This story has been updated.
Friday, June 14 officially known as Flag Day in the United States.
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According to the National Flag Day Foundation, the "Stars and Stripes" was authorized by Congress on June 14, 1777, and one of the day's agenda items documented in the journal of the Continental Congress reads, "Resolved that the flag of the thirteen United States be Thirteen stripes alternate red and white: that the union be thirteen stars, white in a blue field, representing a new constellation."
A 19-year-old Waubeka, Wisconsin teacher, Bernard John Cigrand, is credited with honoring the flag. In 1885, he asked his Stony Hill High School students to write essays on what the flag meant to them and placed a 10-inch 38-star flag in an inkwell.
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Throughout the 1880s, Cigrand spoke out about respecting the flag and what it means for patriotism. June 14, he said, was the flag’s birthday, the day the Continental Congress adopted the “Stars and Stripes.”
In 1886, the teacher-turned-dental student proposed an annual observance of the holiday in the Chicago Argus newspaper. The article was titled, “The Fourteenth of June.”
Cigrand would go on to become president of the American Flag Day Association and later, of the National Flag Day Society.
School celebrations in honor of Flag Day took off in June 1894. And though Cigrand’s Stony Hill High School is now a historical site, it wasn’t until 1949 that President Truman’s signature made Flag Day’s permanent observance the law of the land.
In recent years, the country has watched as several NFL players and owners throughout the league either kneeled or locked arms during national anthem performances in solidarity against President Trump’s call to fire protesting players.
Last May, NFL owners announced the unanimous decision requiring players and personnel to stand during the anthem if they are on the field. Failure to do so would result in fines.
There is an option for players to remain in the locker room.
According to ESPN, the NFL Players Association said it would review the policy and may challenge it if it violates the collective bargaining agreement.
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To those who choose to kneel or lock arms during the “Star-Spangled Banner,” the act protests perceived social injustices against African-Americans, such as the incidents of unarmed black people being shot by police.
To Trump and NFL commissioner Roger Goodell, the act shows a lack of patriotism and disrespect to the American flag.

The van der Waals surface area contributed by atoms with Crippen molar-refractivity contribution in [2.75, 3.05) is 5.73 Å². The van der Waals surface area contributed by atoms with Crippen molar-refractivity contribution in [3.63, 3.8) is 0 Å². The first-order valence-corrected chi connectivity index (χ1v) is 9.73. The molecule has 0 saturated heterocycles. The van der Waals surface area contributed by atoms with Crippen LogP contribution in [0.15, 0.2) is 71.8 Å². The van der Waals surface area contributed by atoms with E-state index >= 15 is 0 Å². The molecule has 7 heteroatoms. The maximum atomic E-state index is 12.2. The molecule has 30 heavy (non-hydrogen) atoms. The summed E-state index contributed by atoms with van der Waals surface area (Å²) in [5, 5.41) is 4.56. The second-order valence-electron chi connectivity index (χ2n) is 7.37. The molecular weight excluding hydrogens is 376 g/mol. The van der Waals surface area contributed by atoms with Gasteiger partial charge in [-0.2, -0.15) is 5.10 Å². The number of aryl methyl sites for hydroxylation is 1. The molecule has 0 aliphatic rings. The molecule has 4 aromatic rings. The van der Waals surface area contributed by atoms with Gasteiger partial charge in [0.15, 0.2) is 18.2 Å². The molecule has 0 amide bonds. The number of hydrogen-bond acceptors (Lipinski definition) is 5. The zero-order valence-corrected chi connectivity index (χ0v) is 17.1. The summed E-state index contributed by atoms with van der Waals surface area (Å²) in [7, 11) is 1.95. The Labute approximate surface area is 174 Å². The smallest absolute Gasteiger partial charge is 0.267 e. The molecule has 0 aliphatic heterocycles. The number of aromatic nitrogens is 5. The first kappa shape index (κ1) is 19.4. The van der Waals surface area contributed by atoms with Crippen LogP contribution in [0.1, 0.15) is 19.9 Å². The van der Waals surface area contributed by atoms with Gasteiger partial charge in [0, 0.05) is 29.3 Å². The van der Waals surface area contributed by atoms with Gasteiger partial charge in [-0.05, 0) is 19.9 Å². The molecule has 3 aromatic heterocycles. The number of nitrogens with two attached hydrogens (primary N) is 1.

According to Title 36 (section 171) of the United States Code, “all present except those in uniform should stand at attention facing the flag with the right hand over the heart.” There is no legal penalty for not standing or choosing to kneel, however.
The U.S. flag code's "Respect for Flag" section (Title 4, Chapter 1, Section 8) lists the dos and don'ts for respecting the American flag−neither kneeling nor standing during the national anthem is included under the section.
It is, however, considered a conduct violation.
But what’s included on the list of flag no-no’s may surprise you.
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Here are seven ways people can and do disrespect the flag, according to U.S. flag code.
1. Wearing the flag
“The flag should never be used as wearing apparel, bedding, or drapery. It should never be festooned, drawn back, nor up, in folds, but always allowed to fall free.”
2. Carrying the flag flat or horizontally
“The flag should never be carried flat or horizontally, but always aloft and free.”
3. Using the flag as a marketing tool
“The flag should never be used for advertising purposes in any manner whatsoever.”
4. Embroidering the flag on cushions
“It should not be embroidered on such articles as cushions or handkerchiefs and the like.”
5. Printing the flag on paper products or anything made to be discarded after using (like paper plates)
It should not be “...printed or otherwise impressed on paper napkins or boxes or anything that is designed for temporary use and discard.”
6. Letting the flag touch anything under it
“The flag should never touch anything beneath it, such as the ground, the floor, water, or merchandise.”
7. Using the flag to decoratively (or not) cover the ceiling
“The flag should never be used as a covering for a ceiling.”
Note that there are no provisions in the code for enforcement nor penalties. Instead, the code acts as a guide.
You cannot be forced to stand for the national anthem nor can you go to jail for any of the aforementioned modes of disrespect.
Courts are likely to uphold such conduct is protected by the First Amendment.
Read the U.S. Code "Respect for flag" section here.